In the world of the brilliant satirical movie from 2009, the invention of lying, no one ever lies. As people cannot lie, they all play by the same rules, disclosing their intentions and outcomes at every stage. Until of course, the lead character, essayed by famous comic Ricky Gervais, invents lying and proceeds to use this new invention for his benefit at the expense of others. This is possibly the simplest exposition of the fundamental conflict between cooperation and competition. But regardless of the conflict, in the most successful societies, the two coexist. To ensure that everyone is better off, the instinct to do better still has to be tamed. But the later is a powerful motivator, and it does not help to assume it away.
But regardless of the conflict between cooperation and competition, in the most successful societies, the two coexist.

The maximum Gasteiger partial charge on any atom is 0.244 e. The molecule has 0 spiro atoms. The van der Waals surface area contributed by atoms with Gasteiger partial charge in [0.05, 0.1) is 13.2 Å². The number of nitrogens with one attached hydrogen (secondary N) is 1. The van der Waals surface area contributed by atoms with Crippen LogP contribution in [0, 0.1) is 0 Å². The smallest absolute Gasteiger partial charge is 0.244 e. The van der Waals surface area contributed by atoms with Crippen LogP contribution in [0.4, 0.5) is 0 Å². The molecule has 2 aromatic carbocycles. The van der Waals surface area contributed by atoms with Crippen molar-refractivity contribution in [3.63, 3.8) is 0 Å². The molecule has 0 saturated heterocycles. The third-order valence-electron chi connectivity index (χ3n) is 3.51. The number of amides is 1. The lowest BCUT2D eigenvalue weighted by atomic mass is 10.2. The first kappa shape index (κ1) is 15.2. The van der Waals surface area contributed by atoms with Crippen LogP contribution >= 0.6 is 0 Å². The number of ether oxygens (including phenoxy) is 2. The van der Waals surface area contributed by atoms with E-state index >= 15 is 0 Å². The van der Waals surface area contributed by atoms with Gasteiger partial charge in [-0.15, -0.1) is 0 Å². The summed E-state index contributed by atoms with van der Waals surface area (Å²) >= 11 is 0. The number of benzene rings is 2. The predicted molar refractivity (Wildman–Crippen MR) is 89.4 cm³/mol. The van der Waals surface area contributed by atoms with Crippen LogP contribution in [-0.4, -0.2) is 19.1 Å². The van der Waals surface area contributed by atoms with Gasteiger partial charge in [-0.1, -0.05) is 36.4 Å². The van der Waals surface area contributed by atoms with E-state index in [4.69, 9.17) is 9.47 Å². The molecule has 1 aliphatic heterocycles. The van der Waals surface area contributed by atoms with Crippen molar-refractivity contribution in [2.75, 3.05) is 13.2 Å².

But that is exactly what was done when admitting China into the rules-based world order. Special exceptions were made on the assumption that increasing material prosperity will ensure that it converges towards the less competitive more cooperative world order that the US and Europe had built in the post-war world. No wars would be necessary to counter China, not even a cold one. Even as it became increasingly evident that despite unprecedented growth, the Chinese state was not loosening its iron grip. They never opened themselves up to scrutiny by outsiders, in fact, they actively ensured that the rest of the world could not intervene in their internal affairs. While other developing countries struggled with having to compete with the ruthless efficiency of China in the marketplace, while at least trying to adhere to the rules of cooperative play.You will find more infographics at Statista